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Updated by Joanna James on Feb 11, 2018
Headline for Guidance for Understanding Forklift Tires & Maintenance
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Joanna James Joanna James
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Guidance for Understanding Forklift Tires & Maintenance

There are several forklift tires but the most commonly used are the solid or inflated. Each tire differs based on need, but by understanding your tire and keeping it in shape, the longer it will last.

1

Choosing the right tire

Each type of tire has a different tread pattern, compound and ply rating, which if selected right, will help to ensure the tire used is best suited for the need. Finding the right tire size should be decided after carefully calculating the necessary load on each wheel. In general, when picking tires, it is recommended that you pick the tire which carries the weight with the lowest inflation pressure. There are usually two types of
which are names after how they are fitted : the press-on or standard tires. The press-on tires, as its names suggests, is generally straightforward to fit, on the other hand, they are less durable when it comes to running over more challenging terrain. The standard tires fit on forklifts the same way as regular car tires are fitted on.

2

Think of wear and tear

Consider what kind of conditions the forklift will be working in and how frequently it will be used. If the forklift is going to move over rough and damaging spaces, invest in a thicker tire such as industrial tyres that will last longer. Solid rubber tires, like GRI Tires – Australia has to offer are now the most regularly used, and are predominately used on even surfaces and are good inside too whilst polyurethane tires are used solely indoors.

3

Types of tires in the market

There are 4 main types of tires available in the market, each with its own specifications to suit a certain job. Cushion tires are a press-on tire, made with a rubber and metal band attached to it and are used only on smooth surfaces like warehouses with concrete flooring. Solid tires are the most commonly used tire since they aren't filled with air, they don't puncture or go flat and are therefore longer lasting. These can be used for indoors or on even outdoor surfaces. Pneumatic (air) tires are thick with deep tread patterns and strong wear-resistant rubber which are best used outdoors on rough surfaces. Polyurethane wheels are press-on tires that provide adequate traction for indoor use and possess a 'small rolling resistance' that prolongs their lifespan. Non-marking tires are solids designed to prevent black marks on floors. The drawback is with the carbon black removed, the life span of the tire is reduced.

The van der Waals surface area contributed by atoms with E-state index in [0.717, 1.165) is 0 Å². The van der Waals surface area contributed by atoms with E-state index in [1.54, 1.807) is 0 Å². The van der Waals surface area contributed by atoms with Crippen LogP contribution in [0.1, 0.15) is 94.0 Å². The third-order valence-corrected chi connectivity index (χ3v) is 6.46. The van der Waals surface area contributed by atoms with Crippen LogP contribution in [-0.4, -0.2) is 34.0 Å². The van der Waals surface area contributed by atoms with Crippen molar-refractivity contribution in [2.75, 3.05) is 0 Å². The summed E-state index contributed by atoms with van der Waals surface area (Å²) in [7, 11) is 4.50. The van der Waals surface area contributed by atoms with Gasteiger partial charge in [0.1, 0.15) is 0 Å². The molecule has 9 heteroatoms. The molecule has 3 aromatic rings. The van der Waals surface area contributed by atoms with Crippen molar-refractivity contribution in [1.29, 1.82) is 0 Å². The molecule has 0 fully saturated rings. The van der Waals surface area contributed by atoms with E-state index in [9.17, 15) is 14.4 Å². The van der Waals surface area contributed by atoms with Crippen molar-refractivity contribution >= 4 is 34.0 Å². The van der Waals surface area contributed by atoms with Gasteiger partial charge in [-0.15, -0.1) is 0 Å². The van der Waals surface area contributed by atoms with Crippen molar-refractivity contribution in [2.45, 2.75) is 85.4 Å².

4

Maintaining your tires

Always ensure the air pressure in the tires is correct by carrying out checks monthly; keeping in mind the heat built up from overuse can increase the pressure. Never lower the air pressure by bleeding your tires while they are warm since this can also increase the heat buildup. In addition, when storing your tires, they need to be placed in a cool, dark and dirt free area, away from active electric engines. Avoid storing your tires for longer than a couple of months.

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